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by Kay Davis and Buddy Davis on September 16, 2014
Moose

The moose is the largest member of the deer family. They live in the forests, tundra, and marshlands of Europe, North America, and Asia.

The moose is dark brown. The back slopes down because of the huge shoulder muscles needed to support its enormous head and antlers. Under the neck of the bull is a dewlap of skin that sways as the moose moves. This is called the bell. Moose have keen hearing, excellent smell, and average eyesight. The long legs are like stilts in water and deep snow. The huge feet steady the enormous body in water, mud, snow, and frozen ground.

Males grow huge palmated antlers (not horns) which are shed after the winter rut. The new antlers start to grow immediately and can have 18 to 20 points. By fall, the antlers are hard, and the moose is ready to spar with other males for the right to mate with nearby cows. They are very vocal and bellow during the breeding season. During the mating season bulls can be very dangerous, and it does not take much to get them angry.

Moose love the water and feed on aquatic plants. They eat water lilies, duckweed, and reeds. In the winter, moose browse in marshy forests and tundra, feeding on trees and plants.

Moose are solitary for the most part but sometimes form small groups. The moose may live out its entire life on 500 to 1,000 acres. Moose can run for miles and have been clocked at 35 miles (56 km) per hour trotting. In full gallop on easy terrain, they can run 45 miles (72 km) per hour. Swift water doesn’t matter to a moose. They simply plunge in and swim.

A cow moose has one calf (sometimes two) after a gestation period of eight to nine months. The mother keeps her calf hidden for about ten days until it can safely follow her. Baby moose look very much out of proportion with their long shaky legs. They are red-brown, weighing about 25 pounds (11 kg). They can be easy targets for wolves, bear, and lynx. The young mature in two to three years.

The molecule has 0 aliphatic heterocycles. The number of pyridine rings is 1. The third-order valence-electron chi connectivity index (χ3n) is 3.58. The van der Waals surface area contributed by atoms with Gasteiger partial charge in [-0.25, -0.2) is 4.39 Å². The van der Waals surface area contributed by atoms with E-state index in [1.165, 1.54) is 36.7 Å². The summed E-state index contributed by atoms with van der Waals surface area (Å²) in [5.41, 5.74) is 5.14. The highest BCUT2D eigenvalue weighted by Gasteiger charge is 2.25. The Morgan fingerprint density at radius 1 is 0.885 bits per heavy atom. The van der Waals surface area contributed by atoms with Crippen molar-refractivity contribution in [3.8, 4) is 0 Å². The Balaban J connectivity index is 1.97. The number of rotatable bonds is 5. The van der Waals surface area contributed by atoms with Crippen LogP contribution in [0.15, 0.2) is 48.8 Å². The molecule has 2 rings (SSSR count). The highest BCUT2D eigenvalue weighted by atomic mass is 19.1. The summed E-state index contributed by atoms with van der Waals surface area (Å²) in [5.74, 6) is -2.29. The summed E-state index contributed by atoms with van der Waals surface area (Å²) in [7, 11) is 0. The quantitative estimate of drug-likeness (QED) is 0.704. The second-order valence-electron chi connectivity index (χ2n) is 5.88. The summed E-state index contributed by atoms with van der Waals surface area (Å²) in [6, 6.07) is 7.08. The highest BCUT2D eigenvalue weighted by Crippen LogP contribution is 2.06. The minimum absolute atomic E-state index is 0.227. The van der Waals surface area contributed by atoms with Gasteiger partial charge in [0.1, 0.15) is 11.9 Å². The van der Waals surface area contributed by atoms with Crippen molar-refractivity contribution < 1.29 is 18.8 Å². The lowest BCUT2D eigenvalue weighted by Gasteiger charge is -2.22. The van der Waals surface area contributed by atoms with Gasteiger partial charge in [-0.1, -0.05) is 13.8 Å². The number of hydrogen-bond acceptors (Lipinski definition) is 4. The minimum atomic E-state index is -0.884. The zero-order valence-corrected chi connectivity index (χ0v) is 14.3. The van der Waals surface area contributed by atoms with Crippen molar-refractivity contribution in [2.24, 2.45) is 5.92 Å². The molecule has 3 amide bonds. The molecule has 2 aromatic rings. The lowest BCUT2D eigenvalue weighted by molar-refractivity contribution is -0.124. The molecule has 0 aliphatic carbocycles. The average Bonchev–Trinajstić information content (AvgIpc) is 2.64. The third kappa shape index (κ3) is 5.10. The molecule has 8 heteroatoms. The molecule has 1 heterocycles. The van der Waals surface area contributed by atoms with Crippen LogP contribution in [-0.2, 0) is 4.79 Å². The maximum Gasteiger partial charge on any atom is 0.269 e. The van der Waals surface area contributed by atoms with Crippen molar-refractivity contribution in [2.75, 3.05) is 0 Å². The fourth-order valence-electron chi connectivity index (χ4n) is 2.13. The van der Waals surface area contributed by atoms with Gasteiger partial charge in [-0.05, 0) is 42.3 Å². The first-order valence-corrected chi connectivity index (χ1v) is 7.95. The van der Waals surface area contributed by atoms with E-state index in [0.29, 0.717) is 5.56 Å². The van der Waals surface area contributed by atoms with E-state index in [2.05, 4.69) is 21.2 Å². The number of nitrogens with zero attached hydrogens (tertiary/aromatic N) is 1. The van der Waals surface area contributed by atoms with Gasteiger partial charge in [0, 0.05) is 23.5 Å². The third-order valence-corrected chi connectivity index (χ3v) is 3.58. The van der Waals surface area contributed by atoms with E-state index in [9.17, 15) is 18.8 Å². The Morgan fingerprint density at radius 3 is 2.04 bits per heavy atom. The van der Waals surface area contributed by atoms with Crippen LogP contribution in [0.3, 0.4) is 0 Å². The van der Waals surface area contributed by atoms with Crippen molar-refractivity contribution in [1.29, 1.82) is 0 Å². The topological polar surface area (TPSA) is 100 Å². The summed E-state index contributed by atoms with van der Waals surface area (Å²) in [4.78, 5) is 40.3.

Moose were very important to the early settlers and explorers as a major addition to their winter food supply. Today, thousands of pounds of moose meat are harvested annually. Outfitting and guiding businesses have also made the moose a very important part of the North Country, where trophy hunting is a major sport. Because of the vast area that the moose inhabits, its population is surveyed regularly. Present population estimates are 300,000 to 500,000.

Moose

Artiodactyla • Cervidae • Alces alces.

Height: 8 feet (2.4 m) at the shoulders
Weight: 1,315 pounds (595 kg)
Length: 10 feet (3 m)
Life Span: 20 years
Special Design Feature: The long legs of the moose are like stilts in the water and deep snow. Its huge feet steady its enormous body in mud, snow, and water.
Did You Know? The moose is the largest member of the deer family.

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